It's a feature of human nature that people think there has to be reason for every move, especially those moves that are not average. And a whole industry exists to supply it. Financial websites, newspapers and share forums all hum with activity and explain every move. Almost all of it is utter nonsense. Few understand this.

You can almost be certain that every time a share does anything even mildly unusual, like going up or down slightly more than the market on a day or going the opposite way, someone on a message board will ask why. And someone desperate to find an answer, no matter how spurious or obscure, will provide one. The real answer in most cases should be "there is no reason, other than more buyers than sellers", in the case of a rise, for example.

In the long term though, the situation is different because share prices and dividends are likely to rise. The reason is simple: inflation.

Inflation has the general effect of increasing profits and dividends too. And because in the long run profits are the driver of share prices, those share prices have a good chance of rising and their dividends a good chance of increasing.

This is a generalisation. There will always be companies that do badly over time, simply because business is a risky activity and inflation alone is no guarantee of rising profits. It's only one factor affecting profits amongst a load of other factors. Similarly there will be some companies that do better than mere inflation. So you cannot apply this thinking to any individual business. But overall, across the market, the trend is that inflation will drive up share prices.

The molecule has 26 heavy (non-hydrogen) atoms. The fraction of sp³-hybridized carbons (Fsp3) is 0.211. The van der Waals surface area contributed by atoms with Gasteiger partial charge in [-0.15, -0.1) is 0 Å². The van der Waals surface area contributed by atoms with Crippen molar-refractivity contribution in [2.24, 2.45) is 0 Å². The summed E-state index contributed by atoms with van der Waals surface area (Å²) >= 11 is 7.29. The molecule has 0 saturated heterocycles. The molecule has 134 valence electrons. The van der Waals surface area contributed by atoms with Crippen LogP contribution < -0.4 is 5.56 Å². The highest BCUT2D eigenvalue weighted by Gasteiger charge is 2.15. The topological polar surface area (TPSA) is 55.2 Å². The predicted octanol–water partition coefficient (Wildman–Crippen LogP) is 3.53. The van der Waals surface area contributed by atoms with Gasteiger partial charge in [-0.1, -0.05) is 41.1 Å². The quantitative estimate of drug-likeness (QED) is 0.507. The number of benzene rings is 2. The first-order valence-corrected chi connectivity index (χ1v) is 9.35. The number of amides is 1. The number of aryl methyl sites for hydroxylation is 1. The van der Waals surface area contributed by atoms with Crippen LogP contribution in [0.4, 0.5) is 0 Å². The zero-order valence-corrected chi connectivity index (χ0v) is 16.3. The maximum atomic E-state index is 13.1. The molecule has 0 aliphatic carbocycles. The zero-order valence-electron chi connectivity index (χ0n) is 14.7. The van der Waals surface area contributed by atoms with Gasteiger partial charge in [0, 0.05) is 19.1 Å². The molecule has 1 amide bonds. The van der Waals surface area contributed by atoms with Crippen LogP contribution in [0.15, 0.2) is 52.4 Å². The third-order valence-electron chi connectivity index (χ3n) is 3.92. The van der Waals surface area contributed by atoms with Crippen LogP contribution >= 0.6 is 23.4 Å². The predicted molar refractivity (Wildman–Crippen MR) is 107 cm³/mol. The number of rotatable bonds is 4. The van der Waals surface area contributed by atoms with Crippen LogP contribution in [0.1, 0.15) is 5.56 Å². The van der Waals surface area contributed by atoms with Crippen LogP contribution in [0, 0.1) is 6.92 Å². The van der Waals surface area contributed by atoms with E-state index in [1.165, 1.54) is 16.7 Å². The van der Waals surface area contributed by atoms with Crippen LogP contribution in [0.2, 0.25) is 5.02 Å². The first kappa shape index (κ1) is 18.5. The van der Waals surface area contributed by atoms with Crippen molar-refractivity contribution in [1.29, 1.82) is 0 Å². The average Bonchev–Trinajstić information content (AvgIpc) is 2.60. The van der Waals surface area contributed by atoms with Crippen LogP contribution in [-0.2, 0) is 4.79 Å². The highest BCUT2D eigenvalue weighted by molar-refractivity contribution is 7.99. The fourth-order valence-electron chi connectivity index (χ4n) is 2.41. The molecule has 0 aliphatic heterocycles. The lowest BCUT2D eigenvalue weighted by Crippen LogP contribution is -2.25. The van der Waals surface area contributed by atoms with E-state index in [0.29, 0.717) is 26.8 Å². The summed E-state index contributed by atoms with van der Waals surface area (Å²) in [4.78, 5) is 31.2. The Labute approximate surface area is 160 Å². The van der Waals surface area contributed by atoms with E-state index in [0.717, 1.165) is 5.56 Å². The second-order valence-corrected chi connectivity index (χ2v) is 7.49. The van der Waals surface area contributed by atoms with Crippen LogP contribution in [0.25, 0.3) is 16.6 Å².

Note though, that this relationship is not always in lock step. There can be long periods when shares are out of line with inflation, either ahead of it or behind. Now is a good example of the latter because the FTSE100 index remains lower than it was in 2000, despite quite a dose of inflation since then.

Similarly by choosing a shorter period, I could show that the current index has beaten inflation. But in the end the connection between inflation and share prices does tend to reassert itself.

So what can be learned from this?

First: it's almost impossible for short-term traders in total to make money from repeatedly trading big caps because their price moves are mainly random. This is especially true for private investors.